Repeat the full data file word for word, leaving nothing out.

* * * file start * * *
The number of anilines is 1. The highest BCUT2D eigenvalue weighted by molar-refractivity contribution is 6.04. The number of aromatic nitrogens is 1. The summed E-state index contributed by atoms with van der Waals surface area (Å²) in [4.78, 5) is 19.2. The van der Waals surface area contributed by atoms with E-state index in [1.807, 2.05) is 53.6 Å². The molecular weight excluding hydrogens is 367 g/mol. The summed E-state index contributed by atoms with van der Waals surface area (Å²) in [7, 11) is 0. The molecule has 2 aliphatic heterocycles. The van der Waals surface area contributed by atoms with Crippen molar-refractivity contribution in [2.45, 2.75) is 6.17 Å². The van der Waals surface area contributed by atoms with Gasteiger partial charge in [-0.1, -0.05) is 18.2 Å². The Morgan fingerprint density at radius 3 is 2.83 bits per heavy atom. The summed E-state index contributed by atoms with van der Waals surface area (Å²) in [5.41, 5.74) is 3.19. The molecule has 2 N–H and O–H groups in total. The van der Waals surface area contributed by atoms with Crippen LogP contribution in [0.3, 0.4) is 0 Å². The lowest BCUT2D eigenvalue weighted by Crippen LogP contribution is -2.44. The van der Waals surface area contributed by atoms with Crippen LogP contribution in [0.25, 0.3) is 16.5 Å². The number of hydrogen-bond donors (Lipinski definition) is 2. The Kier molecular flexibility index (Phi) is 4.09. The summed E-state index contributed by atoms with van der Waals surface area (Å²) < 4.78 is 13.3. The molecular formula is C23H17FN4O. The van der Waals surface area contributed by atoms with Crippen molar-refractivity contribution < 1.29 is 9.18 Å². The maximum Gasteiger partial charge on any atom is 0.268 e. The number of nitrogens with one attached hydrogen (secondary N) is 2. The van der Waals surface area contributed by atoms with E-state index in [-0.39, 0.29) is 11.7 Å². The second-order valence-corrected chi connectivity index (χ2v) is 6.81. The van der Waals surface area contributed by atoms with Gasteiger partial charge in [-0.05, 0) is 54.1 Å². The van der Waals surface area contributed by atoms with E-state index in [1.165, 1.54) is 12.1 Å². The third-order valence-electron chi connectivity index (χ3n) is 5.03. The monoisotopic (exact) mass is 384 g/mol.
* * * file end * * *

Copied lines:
The number of anilines is 1. The highest BCUT2D eigenvalue weighted by molar-refractivity contribution is 6.04. The number of aromatic nitrogens is 1. The summed E-state index contributed by atoms with van der Waals surface area (Å²) in [4.78, 5) is 19.2. The van der Waals surface area contributed by atoms with E-state index in [1.807, 2.05) is 53.6 Å². The molecular weight excluding hydrogens is 367 g/mol. The summed E-state index contributed by atoms with van der Waals surface area (Å²) in [7, 11) is 0. The molecule has 2 aliphatic heterocycles. The van der Waals surface area contributed by atoms with Crippen molar-refractivity contribution in [2.45, 2.75) is 6.17 Å². The van der Waals surface area contributed by atoms with Gasteiger partial charge in [-0.1, -0.05) is 18.2 Å². The Morgan fingerprint density at radius 3 is 2.83 bits per heavy atom. The summed E-state index contributed by atoms with van der Waals surface area (Å²) in [5.41, 5.74) is 3.19. The molecule has 2 N–H and O–H groups in total. The van der Waals surface area contributed by atoms with Crippen LogP contribution in [0.3, 0.4) is 0 Å². The lowest BCUT2D eigenvalue weighted by Crippen LogP contribution is -2.44. The van der Waals surface area contributed by atoms with Crippen LogP contribution in [0.25, 0.3) is 16.5 Å². The number of hydrogen-bond donors (Lipinski definition) is 2. The Kier molecular flexibility index (Phi) is 4.09. The summed E-state index contributed by atoms with van der Waals surface area (Å²) < 4.78 is 13.3. The molecular formula is C23H17FN4O. The van der Waals surface area contributed by atoms with Crippen molar-refractivity contribution < 1.29 is 9.18 Å². The maximum Gasteiger partial charge on any atom is 0.268 e. The number of nitrogens with one attached hydrogen (secondary N) is 2. The van der Waals surface area contributed by atoms with E-state index in [-0.39, 0.29) is 11.7 Å². The second-order valence-corrected chi connectivity index (χ2v) is 6.81. The van der Waals surface area contributed by atoms with Gasteiger partial charge in [-0.05, 0) is 54.1 Å². The van der Waals surface area contributed by atoms with E-state index in [1.165, 1.54) is 12.1 Å². The third-order valence-electron chi connectivity index (χ3n) is 5.03. The monoisotopic (exact) mass is 384 g/mol.